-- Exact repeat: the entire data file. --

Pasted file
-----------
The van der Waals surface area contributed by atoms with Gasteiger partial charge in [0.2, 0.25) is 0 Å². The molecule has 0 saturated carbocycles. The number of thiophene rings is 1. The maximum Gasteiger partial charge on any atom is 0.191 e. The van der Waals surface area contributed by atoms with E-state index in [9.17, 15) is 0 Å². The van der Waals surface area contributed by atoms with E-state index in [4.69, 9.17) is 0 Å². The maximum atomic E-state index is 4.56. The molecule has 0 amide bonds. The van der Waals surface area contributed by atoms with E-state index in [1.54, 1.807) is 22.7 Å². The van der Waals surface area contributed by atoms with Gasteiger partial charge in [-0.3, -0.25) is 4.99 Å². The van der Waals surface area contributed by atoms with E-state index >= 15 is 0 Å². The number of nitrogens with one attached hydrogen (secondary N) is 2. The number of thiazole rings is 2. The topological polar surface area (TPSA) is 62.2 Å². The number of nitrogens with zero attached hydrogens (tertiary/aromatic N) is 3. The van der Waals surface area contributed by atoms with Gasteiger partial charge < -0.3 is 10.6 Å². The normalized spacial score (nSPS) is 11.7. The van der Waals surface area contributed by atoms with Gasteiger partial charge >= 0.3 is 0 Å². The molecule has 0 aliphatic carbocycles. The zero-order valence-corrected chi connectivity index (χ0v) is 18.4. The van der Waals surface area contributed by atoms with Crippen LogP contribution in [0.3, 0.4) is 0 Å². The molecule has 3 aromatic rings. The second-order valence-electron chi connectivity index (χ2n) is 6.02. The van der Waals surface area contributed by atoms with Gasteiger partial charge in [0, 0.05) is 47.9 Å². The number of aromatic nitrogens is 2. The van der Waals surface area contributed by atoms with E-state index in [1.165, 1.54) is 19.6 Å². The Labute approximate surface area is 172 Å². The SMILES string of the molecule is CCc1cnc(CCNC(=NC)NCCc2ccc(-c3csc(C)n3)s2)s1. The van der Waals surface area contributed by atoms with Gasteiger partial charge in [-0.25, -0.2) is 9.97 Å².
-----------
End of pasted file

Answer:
The van der Waals surface area contributed by atoms with Gasteiger partial charge in [0.2, 0.25) is 0 Å². The molecule has 0 saturated carbocycles. The number of thiophene rings is 1. The maximum Gasteiger partial charge on any atom is 0.191 e. The van der Waals surface area contributed by atoms with E-state index in [9.17, 15) is 0 Å². The van der Waals surface area contributed by atoms with E-state index in [4.69, 9.17) is 0 Å². The maximum atomic E-state index is 4.56. The molecule has 0 amide bonds. The van der Waals surface area contributed by atoms with E-state index in [1.54, 1.807) is 22.7 Å². The van der Waals surface area contributed by atoms with Gasteiger partial charge in [-0.3, -0.25) is 4.99 Å². The van der Waals surface area contributed by atoms with E-state index >= 15 is 0 Å². The number of nitrogens with one attached hydrogen (secondary N) is 2. The number of thiazole rings is 2. The topological polar surface area (TPSA) is 62.2 Å². The number of nitrogens with zero attached hydrogens (tertiary/aromatic N) is 3. The van der Waals surface area contributed by atoms with Gasteiger partial charge < -0.3 is 10.6 Å². The normalized spacial score (nSPS) is 11.7. The van der Waals surface area contributed by atoms with Gasteiger partial charge >= 0.3 is 0 Å². The molecule has 0 aliphatic carbocycles. The zero-order valence-corrected chi connectivity index (χ0v) is 18.4. The van der Waals surface area contributed by atoms with Crippen LogP contribution in [0.3, 0.4) is 0 Å². The molecule has 3 aromatic rings. The second-order valence-electron chi connectivity index (χ2n) is 6.02. The van der Waals surface area contributed by atoms with Gasteiger partial charge in [0, 0.05) is 47.9 Å². The number of aromatic nitrogens is 2. The van der Waals surface area contributed by atoms with E-state index in [1.165, 1.54) is 19.6 Å². The Labute approximate surface area is 172 Å². The SMILES string of the molecule is CCc1cnc(CCNC(=NC)NCCc2ccc(-c3csc(C)n3)s2)s1. The van der Waals surface area contributed by atoms with Gasteiger partial charge in [-0.25, -0.2) is 9.97 Å².